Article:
Besides the yearly fees to maintain the legal right to do business in the state with the proper authorities there are also the fees of a yearly business license that also has to be paid for. There are even costs for special permits for us to operate in certain towns legally. It quite literally costs thousands of dollars to do this business professionally, properly insured, and legally.

So please understand the cost to us of being in full compliance is no joking matter. So dear customer do know that it is in your best interest to know who your hiring. Ask for proof of insurance, and at least check to see if they are operating their business legally. Find out if they have the permits they need. It's quite literally the difference between hiring a legitimate business, or a monkey business.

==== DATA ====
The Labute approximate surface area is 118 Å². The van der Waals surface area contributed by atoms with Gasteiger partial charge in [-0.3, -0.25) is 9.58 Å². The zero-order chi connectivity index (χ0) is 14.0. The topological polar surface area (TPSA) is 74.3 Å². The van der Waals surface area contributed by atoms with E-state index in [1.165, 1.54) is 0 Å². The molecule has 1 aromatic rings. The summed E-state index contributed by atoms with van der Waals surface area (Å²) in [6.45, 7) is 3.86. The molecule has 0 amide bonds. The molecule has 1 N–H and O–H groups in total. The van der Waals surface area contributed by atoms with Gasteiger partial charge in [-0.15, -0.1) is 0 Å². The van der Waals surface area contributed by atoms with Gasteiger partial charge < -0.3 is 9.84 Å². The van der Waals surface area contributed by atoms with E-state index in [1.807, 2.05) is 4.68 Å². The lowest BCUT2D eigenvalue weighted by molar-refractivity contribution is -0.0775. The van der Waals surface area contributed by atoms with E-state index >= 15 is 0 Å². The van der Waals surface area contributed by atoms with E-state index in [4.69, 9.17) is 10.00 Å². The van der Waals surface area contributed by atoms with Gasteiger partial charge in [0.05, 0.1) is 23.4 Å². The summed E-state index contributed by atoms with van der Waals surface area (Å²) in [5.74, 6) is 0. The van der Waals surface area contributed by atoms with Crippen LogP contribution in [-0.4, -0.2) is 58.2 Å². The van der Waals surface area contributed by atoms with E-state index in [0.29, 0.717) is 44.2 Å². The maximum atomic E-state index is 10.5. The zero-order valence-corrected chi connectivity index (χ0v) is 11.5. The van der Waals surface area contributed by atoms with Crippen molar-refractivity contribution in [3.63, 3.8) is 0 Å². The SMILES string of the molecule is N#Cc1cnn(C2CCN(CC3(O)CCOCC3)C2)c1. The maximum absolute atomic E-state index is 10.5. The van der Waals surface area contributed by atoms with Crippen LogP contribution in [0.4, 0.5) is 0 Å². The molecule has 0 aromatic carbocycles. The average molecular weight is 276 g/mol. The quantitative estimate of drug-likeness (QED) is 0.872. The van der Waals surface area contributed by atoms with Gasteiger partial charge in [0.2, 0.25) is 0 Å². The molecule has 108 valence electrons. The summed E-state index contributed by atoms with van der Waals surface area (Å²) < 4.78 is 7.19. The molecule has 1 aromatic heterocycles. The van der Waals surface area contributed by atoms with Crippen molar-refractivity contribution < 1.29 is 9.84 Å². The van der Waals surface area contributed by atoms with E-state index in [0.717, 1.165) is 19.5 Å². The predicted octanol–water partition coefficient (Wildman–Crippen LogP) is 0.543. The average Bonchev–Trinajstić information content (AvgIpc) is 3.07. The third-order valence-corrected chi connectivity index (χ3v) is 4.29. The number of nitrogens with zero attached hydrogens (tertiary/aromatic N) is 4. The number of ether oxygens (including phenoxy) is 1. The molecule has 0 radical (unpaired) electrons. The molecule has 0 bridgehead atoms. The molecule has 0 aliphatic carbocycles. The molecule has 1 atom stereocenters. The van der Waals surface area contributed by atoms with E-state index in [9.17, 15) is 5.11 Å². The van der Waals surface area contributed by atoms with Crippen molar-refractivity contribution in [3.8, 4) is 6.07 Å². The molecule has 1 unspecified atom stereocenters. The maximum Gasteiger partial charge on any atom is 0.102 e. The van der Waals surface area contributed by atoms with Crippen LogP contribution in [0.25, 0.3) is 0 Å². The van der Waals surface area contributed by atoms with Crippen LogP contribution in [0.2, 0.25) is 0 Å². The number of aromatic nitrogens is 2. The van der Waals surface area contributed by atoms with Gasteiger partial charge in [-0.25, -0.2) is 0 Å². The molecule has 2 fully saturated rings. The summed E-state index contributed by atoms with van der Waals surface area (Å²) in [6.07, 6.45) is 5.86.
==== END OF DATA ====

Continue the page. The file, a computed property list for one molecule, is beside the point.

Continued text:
Sunday, July 13, 2014

We just never get tired of...


While the lions share of our business is weddings we also do children's parties and events. One cant help but to get a kick out of their faces and reactions when they first catch sight of Cinderella's carriage showing up just for them and their friends. From babies to teens kids just have the greatest time and are so much fun! Imagine the smile on my face when I snapped the shot of this precious little ladies reaction as our horse and carriage came into view.